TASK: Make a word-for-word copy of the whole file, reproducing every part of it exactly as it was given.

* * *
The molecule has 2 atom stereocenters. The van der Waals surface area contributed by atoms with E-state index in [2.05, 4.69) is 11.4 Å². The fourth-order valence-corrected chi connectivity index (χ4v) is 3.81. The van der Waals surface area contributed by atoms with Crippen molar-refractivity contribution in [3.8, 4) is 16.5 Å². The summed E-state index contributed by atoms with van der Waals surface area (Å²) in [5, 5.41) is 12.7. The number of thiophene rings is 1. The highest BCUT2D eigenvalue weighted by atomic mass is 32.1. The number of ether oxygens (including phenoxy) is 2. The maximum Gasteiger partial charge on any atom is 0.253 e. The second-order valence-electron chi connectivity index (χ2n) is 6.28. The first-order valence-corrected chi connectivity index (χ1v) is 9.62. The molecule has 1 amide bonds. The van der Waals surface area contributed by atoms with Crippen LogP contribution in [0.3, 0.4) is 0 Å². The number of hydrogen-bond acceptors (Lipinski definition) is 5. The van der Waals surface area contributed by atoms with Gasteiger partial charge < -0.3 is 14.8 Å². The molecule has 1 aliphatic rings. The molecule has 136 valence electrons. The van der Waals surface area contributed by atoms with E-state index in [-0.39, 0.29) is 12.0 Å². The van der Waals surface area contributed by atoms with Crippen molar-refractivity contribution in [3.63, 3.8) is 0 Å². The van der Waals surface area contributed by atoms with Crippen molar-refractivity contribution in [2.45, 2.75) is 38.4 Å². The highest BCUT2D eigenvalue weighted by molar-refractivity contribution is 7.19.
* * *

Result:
The molecule has 2 atom stereocenters. The van der Waals surface area contributed by atoms with E-state index in [2.05, 4.69) is 11.4 Å². The fourth-order valence-corrected chi connectivity index (χ4v) is 3.81. The van der Waals surface area contributed by atoms with Crippen molar-refractivity contribution in [3.8, 4) is 16.5 Å². The summed E-state index contributed by atoms with van der Waals surface area (Å²) in [5, 5.41) is 12.7. The number of thiophene rings is 1. The highest BCUT2D eigenvalue weighted by atomic mass is 32.1. The number of ether oxygens (including phenoxy) is 2. The maximum Gasteiger partial charge on any atom is 0.253 e. The second-order valence-electron chi connectivity index (χ2n) is 6.28. The first-order valence-corrected chi connectivity index (χ1v) is 9.62. The molecule has 1 amide bonds. The van der Waals surface area contributed by atoms with Crippen LogP contribution in [0.3, 0.4) is 0 Å². The number of hydrogen-bond acceptors (Lipinski definition) is 5. The van der Waals surface area contributed by atoms with Gasteiger partial charge < -0.3 is 14.8 Å². The molecule has 1 aliphatic rings. The molecule has 136 valence electrons. The van der Waals surface area contributed by atoms with E-state index in [-0.39, 0.29) is 12.0 Å². The van der Waals surface area contributed by atoms with Crippen molar-refractivity contribution in [3.63, 3.8) is 0 Å². The van der Waals surface area contributed by atoms with Crippen molar-refractivity contribution in [2.45, 2.75) is 38.4 Å². The highest BCUT2D eigenvalue weighted by molar-refractivity contribution is 7.19.